On Saturday night, we made Grilled Eggplant Parmesan. This recipe offers a nice twist on the traditional approach, as it uses tomato slices instead of tomato sauce, involves lightly grilling the eggplant and tomato before assembling, and features fontina cheese instead of mozzarella. Tony describes how he made this unique dish:
I have to say this up front – I’m not a big fan of eggplant at all. I don’t hate it, really, but I never go out of my way to make it or even order it at a restaurant. (Don’t ever tell her, but it is the one and only thing that my Very Italian Mother makes that I don’t love.) The one exception to my “Eggplant? Meh.” attitude is ratatouille, but I may be unduly influenced by the cute animated movie of the same name. I was hoping that this recipe would change my mind about eggplant and very I’m happy to say that it totally did. I’m also happy to say that we made the whole recipe so we have leftovers!
The prep work for this recipe was pretty minimal. First, I peeled a large eggplant (a vegetable peeler works great for this, but you can also use a knife) and then sliced it into 1/4 inch thick rounds. I was pretty impressed with my ability to produce very even slices just using a knife; of the 16 slices I got from the eggplant, only one was a little thin and only two were a little thick. I already knew from past experience that I really don’t like eggplant with the skin still on, but tonight I learned that I also don’t like it if it’s sliced too thick. Next time, I’ll break out the very dangerous yet highly efficient mandoline and make more consistent slices. I also sliced the tomatoes into 1/4 thick rounds and sliced the cheese as thinly as I could.
For this recipe, I used a fontina that comes in a wheel and that has a rind. I used about 1/3 of a wheel (a whole wheel is about 6 inches in diameter) and cut the rind off of the outer edge, but left it on the top and bottom. This is why in the photos below all the fontina slides have a brown edge on two sides. We found that the rind gave the finished dish a nice, earth nuttiness, above and beyond what the cheese itself imparts, but you can remove all the rind (or use a fontina without one) if you like.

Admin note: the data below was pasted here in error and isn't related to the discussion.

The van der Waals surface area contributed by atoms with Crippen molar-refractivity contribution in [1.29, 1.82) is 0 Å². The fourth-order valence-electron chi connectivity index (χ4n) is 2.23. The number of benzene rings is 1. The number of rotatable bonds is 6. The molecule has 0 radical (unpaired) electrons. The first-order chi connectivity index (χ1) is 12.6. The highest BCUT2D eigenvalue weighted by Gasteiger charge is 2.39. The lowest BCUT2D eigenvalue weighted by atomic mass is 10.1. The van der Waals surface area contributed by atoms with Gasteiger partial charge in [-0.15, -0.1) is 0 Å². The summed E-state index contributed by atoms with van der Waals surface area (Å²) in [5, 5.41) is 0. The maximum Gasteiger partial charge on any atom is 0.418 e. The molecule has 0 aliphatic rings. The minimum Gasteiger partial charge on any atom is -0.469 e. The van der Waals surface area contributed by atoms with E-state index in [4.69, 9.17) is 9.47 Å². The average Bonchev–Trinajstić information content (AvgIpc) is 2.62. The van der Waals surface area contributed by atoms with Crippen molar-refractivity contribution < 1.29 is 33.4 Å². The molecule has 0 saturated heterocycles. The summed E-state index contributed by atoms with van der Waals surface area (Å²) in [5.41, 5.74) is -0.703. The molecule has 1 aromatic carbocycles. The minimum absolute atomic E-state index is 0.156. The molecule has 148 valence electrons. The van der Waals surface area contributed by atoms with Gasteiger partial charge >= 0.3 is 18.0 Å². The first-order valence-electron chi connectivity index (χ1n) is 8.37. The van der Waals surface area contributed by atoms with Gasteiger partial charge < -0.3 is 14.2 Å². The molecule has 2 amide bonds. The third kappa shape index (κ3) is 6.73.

After brushing the eggplant and tomatoes with olive oil and sprinkling them with salt (both sides for both steps, of course) it was time to start grilling. This step wasn’t difficult, as the eggplant only takes two minutes a side and the tomato only one, but that also means you have to stay on top of things. Since we have a grill pan that stretches over two burners, I was able to cook the eggplant and tomatoes in just two batches each, which took a total of about 20 minutes. If you’re not able to cook as many slices at once, you’ll have to budget your time accordingly. You just want to get a slight char on everything; you don’t want to cook the eggplant so long that it gets mushy and the tomatoes so long that they completely fall apart.
While the veggies were cooking I made the olive, pepper, and basil mixture. (I had a timer going on the veggies at every step and put down whatever else I was doing when it was time to tend to the veggies.) This was pretty straightforward, but it took a little longer than it should have: I was using olives with pits and had to cut the flesh off with a knife. Even so, I was able to do this and grill the veggies at the same time. I only used one tablespoon of the chopped Calabrian peppers because I had no real idea of how spicy they were – the answer is very spicy if you taste them on their own but not so spicy once mixed into the dish – but I would experiment with more next time.
The next to last step is the assembly. I simply arranged one layer of eggplant, one of tomato, one of the olive mixture, and one of the cheese on a piece of parchment paper I had placed on a baking dish. I repeated the layering process until all the ingredients were used up. The finished product looked like this (here’s where you can see the rind on the fontina):
The final steps were cooking and resting: 15 minutes in a 450 degree oven followed by 10 minutes on the counter. While the edges of the eggplant were a little wet and runny (the tomatoes and eggplant still have quite a bit of moisture in them and the cheese gets very melty), the top was a beautiful golden brown.
As I said, this dish really changed my mind about eggplant. The eggplant and tomatoes were tender without being mushy and the olive/pepper/basil mixture was a nice mix of briny, spicy, and herbal. What really put this dish over the top though was the fontina. It has so much more depth of flavor than mozzarella, especially with the rind left on, that I can’t imagine making this dish with any other kind of cheese. We paired this dish with some ciabatta rolls and a nice Barbera d’Alba and had another wonderful dinner.